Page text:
What does school choice mean in Indiana? It means taxpayer-supported schools that can choose:
To refuse admission to students on the basis of religion, economic background, academic record and more.
Not to offer instruction to English language-learners or students with severe and profound disabilities.
To conduct school board meetings behind closed doors.
To teach creationism as science, in violation of federal law.
To fire teachers without cause.
Taxpayers spent more than $36 million last year on schools not required to provide many of the services public schools must offer. A report released by the Indiana Department of Education this week showed that 19,809 students are using vouchers this academic year – more than double the number who received taxpayer assistance last year.
The General Assembly has expanded eligibility for vouchers each year so that there are now seven pathways for families to qualify. Almost 40 percent of Indiana voucher students this year were never enrolled in a public school. They didn’t choose to leave failing schools; they simply chose to use tax dollars at a private or religious school.
Vouchers are not limited to low-income families. A household with three children can earn as much as $102,000 a year and yet qualify for partial assistance. A quarter of the voucher awards this year are used by families at the higher end of income-eligibility limits. For a family of five, that’s more than $51,000 a year.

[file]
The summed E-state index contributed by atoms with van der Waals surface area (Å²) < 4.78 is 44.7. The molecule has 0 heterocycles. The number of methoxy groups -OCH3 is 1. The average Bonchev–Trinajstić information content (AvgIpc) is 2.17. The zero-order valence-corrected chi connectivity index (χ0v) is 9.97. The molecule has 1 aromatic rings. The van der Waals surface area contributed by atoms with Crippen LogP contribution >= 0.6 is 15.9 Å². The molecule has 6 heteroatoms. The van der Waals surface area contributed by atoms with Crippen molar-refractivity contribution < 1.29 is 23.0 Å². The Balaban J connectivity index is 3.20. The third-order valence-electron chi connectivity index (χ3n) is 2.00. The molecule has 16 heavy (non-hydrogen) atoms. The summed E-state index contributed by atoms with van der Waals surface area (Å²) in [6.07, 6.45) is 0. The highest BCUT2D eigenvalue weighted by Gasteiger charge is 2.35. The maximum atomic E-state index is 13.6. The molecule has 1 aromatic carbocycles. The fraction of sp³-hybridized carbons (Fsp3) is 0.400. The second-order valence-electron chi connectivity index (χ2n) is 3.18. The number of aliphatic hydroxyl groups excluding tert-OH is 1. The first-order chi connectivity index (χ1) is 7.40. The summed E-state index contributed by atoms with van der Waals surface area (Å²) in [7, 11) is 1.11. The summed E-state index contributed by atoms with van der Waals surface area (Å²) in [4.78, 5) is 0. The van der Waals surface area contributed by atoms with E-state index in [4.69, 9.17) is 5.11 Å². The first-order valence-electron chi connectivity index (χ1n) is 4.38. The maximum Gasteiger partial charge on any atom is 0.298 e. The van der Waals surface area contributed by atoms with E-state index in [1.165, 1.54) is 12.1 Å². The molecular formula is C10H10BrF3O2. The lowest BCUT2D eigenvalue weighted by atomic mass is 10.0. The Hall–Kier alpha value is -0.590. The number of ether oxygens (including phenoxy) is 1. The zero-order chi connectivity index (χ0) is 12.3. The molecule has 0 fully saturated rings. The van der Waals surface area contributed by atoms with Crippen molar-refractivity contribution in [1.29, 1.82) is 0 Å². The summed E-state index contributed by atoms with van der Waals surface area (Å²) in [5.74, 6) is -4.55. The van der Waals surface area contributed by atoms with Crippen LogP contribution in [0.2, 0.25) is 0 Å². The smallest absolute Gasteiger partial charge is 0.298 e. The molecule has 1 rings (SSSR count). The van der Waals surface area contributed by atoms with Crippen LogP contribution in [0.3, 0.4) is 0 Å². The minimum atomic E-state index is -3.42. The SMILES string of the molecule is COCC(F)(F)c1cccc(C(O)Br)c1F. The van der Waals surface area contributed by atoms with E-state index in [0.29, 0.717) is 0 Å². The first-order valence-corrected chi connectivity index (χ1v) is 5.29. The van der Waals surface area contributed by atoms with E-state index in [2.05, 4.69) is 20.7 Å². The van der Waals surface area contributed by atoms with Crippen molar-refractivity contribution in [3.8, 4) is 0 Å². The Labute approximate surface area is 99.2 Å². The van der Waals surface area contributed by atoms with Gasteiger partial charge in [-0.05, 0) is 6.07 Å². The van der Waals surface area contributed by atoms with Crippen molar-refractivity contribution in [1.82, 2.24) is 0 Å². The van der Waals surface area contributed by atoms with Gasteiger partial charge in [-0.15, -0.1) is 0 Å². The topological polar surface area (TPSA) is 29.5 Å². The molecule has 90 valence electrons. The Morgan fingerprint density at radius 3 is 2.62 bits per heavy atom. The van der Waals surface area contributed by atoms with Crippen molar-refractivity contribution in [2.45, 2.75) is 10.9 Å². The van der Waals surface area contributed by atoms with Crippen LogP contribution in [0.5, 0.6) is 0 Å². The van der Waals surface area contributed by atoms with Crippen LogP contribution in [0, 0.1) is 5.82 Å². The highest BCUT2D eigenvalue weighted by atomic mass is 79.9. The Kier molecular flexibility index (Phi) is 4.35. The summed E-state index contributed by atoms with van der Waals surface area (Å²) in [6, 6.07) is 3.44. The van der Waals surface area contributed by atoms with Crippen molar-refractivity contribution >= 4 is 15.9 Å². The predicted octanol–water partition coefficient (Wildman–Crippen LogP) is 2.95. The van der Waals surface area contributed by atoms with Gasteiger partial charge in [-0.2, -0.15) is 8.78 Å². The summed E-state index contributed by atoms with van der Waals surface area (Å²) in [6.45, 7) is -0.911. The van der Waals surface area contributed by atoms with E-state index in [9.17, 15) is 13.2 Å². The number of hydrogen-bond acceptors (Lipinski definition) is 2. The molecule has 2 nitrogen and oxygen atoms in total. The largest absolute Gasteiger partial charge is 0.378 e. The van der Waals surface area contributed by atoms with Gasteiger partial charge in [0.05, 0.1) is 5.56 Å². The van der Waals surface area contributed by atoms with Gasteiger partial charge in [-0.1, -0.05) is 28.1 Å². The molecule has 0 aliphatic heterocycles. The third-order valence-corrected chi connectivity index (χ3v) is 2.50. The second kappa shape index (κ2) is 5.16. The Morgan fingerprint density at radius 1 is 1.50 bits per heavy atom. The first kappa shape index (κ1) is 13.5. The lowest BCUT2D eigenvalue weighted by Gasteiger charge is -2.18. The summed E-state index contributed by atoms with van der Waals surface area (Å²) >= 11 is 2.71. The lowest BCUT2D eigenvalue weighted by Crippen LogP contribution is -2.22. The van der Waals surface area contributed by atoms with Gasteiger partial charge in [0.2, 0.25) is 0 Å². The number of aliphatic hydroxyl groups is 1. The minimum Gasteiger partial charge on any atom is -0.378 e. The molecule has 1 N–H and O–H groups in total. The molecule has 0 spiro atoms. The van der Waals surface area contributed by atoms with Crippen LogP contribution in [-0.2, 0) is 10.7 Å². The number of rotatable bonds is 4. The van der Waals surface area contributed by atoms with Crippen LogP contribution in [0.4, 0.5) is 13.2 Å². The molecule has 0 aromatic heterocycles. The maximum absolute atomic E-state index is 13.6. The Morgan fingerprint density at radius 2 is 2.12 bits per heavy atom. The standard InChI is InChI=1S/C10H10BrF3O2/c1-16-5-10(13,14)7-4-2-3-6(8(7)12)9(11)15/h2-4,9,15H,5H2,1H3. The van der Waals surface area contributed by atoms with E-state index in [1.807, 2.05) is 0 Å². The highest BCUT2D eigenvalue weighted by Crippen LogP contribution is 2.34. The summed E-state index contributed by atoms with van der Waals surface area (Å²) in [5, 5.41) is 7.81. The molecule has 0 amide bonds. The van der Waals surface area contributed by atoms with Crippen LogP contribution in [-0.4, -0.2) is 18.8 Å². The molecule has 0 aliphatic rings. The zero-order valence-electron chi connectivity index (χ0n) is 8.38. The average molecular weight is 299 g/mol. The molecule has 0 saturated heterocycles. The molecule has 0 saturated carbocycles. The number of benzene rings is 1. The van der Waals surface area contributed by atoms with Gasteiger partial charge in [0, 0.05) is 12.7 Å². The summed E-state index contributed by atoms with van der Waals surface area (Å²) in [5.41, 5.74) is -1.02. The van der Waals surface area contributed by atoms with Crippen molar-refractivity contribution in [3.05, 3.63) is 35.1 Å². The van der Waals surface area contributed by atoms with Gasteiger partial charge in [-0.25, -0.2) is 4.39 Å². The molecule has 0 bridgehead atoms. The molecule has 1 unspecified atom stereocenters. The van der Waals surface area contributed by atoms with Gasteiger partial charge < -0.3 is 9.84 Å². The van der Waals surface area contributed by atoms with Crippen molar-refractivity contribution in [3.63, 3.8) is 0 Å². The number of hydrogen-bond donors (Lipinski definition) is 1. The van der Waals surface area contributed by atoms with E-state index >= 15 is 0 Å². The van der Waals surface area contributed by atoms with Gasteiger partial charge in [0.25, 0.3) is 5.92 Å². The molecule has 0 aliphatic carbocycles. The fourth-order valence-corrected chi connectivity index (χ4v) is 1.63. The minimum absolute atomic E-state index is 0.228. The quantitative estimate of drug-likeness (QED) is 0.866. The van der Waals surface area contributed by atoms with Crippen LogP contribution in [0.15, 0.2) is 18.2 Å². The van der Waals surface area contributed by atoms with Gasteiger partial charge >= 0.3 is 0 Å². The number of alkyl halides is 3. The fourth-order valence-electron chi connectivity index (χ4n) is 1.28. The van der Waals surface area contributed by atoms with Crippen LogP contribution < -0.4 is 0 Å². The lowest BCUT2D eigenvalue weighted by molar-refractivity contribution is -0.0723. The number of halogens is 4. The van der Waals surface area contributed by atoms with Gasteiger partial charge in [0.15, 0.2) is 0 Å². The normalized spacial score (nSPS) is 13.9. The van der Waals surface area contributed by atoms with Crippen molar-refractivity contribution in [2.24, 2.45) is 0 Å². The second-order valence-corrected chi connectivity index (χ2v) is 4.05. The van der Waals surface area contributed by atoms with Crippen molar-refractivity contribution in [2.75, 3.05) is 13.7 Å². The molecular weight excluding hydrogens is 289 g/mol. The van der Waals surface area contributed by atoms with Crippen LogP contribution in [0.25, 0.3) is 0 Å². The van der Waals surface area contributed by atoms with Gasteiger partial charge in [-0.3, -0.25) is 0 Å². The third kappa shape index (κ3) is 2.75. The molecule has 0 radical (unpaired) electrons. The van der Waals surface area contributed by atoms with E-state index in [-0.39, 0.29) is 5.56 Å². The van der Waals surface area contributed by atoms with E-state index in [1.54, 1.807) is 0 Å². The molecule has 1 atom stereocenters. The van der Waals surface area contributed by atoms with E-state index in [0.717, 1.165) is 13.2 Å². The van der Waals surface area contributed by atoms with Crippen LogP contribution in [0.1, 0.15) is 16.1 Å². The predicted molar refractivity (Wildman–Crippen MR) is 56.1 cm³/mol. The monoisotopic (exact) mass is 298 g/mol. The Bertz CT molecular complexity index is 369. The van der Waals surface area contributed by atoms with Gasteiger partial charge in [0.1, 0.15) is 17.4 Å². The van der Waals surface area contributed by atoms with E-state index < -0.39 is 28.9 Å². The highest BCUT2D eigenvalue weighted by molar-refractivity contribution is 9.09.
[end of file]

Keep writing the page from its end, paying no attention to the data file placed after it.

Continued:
Each of the four Allen County public school districts saw enrollment losses to voucher schools more than double over the past year. Northwest Allen County Schools lost 132 students to voucher schools and Southwest Allen lost 107. Both districts earned top marks under the state’s A-F accountability system.
About 300 vouchers this year are being used at the former Imagine charter schools on Wells Street and Broadway. Ball State University declined to renew charters for the schools because of poor achievement, but school management simply was shifted to the control of Horizon Christian Academy. No public university provides oversight and school board meetings are not open to the public.
Cornerstone Christian College Prep in Fort Wayne has collected more than $1.4 million in taxpayer dollars since 2011. It earned an F under the state’s letter-grade system in 2012, but no 2013 grade was calculated. If too few students are tested, the state obscures test scores to protect individuals. Interestingly, Cornerstone enrolled 114 voucher students last year.
The state report is a revealing picture of the voucher program in terms of its financial cost and who benefits. What’s missing, however, is a credible evaluation of how voucher schools are serving students in academic terms. When they choose to accept public dollars, taxpayers should expect them to play by the same rules as public schools.